"The big deterrent of MAD is fear. Plain and simple. Unless you have a suicide wish, you really want no part of a nuclear exchange. But how do you deal with people who have no fear because they just don't care if they live or die?"
Okay this is not about madness. Or is it? It really is about MAD. And for you younger folks, MAD is what kept the "madness" at bay. This is going to take some explanation.
I am a retired Cold Warrior. There are a bunch of us out there, although sadly, some have already left us. The Cold War started shortly after World War II. Frankly, even as allies during World War II, the United States and Russia did not have much time for each other. Then once our common enemy was vanquished, we could set our sights on each other.
Things worked out okay until 1962 during the Cuban Missile Crisis. Both the United States and Russia had been building up their nuclear stock piles. For those who did not live through it, historians will tell you we can within a whisker of World War III. I was 12 at the time, and scared to death.
It was a lessons learned for all parties. Both sides tacitly agreed that an all out nuclear war between the two countries was unwinnable. It would be the end of both country's future. It would mean Mutually Assured Destruction. Thus, the concept of MAD was born. And that concept of MAD worked pretty darn good until the Soviet Union fell apart at the end of 1991.
That brings us to today. The chess board looks much different than it used to. First off, Russia is still around, overflowing with nukes, and being led by a guy who just might think that a nuclear war is winnable. China still has about 250 nukes, but is much less of a Red Dragon today and much more of a manufacturing and trading colossus. After that, the chess board gets really ugly.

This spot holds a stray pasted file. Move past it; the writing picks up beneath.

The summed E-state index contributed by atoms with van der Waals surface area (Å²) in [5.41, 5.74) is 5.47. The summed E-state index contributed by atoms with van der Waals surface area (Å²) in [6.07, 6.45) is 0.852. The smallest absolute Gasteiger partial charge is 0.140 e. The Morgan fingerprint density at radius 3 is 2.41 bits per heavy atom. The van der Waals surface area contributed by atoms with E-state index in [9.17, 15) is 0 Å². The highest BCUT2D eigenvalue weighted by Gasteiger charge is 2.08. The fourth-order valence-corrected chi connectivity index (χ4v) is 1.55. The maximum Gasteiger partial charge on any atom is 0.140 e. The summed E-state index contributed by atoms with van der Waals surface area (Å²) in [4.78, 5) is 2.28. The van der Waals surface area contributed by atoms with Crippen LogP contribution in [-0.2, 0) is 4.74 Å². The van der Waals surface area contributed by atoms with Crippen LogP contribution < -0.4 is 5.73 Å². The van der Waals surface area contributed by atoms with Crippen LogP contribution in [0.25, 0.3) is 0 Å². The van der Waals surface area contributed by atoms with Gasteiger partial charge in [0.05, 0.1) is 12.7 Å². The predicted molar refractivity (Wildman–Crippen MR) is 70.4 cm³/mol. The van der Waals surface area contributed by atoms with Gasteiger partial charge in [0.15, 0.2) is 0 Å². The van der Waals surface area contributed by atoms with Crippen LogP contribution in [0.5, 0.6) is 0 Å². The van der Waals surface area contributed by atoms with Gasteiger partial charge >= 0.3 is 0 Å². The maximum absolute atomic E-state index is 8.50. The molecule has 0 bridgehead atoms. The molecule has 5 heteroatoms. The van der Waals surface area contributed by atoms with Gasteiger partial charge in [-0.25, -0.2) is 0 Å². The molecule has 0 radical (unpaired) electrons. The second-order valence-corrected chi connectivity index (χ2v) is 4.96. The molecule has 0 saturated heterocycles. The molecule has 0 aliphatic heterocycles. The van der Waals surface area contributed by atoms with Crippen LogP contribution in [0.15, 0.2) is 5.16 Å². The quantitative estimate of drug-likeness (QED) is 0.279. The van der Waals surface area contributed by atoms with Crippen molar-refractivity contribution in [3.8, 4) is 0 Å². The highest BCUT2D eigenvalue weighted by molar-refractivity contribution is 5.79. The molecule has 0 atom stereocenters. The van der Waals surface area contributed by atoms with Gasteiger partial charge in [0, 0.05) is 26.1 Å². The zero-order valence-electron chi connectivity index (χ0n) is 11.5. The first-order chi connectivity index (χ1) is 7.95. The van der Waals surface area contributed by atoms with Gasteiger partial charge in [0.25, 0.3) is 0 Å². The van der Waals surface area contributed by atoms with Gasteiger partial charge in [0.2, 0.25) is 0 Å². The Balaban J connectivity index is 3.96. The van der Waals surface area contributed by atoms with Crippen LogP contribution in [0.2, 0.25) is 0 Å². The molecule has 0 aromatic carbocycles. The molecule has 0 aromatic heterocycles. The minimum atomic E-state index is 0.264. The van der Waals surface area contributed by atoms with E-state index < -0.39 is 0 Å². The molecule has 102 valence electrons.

The big deterrent of MAD is fear. Plain and simple. Unless you have a suicide wish, you really want no part of a nuclear exchange. But how do you deal with people who have no fear because they just don't care if they live or die? How do you deal with an Islamic State, run by a fanatic who believes his people will be martyred in a nuclear war? And how do you deal with a country like North Korea, who with a handful of nukes thinks he can whip the US with over 7,000 nukes?
The answer should be simple. You never let counties like Pakistan, Iran or North Korea get a nuke in the first place. But you can't un-ring a bell. Or put the toothpaste back into the tube.
With North Korea, our options are very limited right now. Only China can keep this almost boiling situation from getting much hotter and boiling over. If we are forced to, we might have to unleash our "Dogs of War" on the Korea People. Not our choice to do so. But we can't have an unstable regime, with some nukes at the ready, with more being developed, plus an ICBM delivery system on the way, threatening us every other day with a nuclear strike. After a while, we reach our saturation point.
How is this going to play out? Unknown. It was reported today that we have two additional carrier task forces headed to the Korean Peninsula. That is a butt load of fire power. Here is the good news. We have "war gamed" North Korea for decades. The Pentagon (with Jim Mattis at the helm) have a plan how to beat these guys.
Here is the bad news. If it goes nuclear, the damage to South Korea, Japan, or even Hawaii could be extreme. Our only hope would be that our ABM system is as stout and developed as advertised.
Now the irony. We have no beef with the North Korean people. On the contrary, we want to set them free. Free to live like their brothers and sisters in South Korea. And Iran - we once were allies. The Iranian people also need to be set free. It is only the rulers of North Korea and Iran that we take umbrage with.
Are we close to war right now? My opinion - maybe. What I am telling friends and family is to keep one ear on the radio. Plus - (and please don't think I am a Chicken Little), have one month's supply of food and water in the house. Why? Chance favors a prepared mind.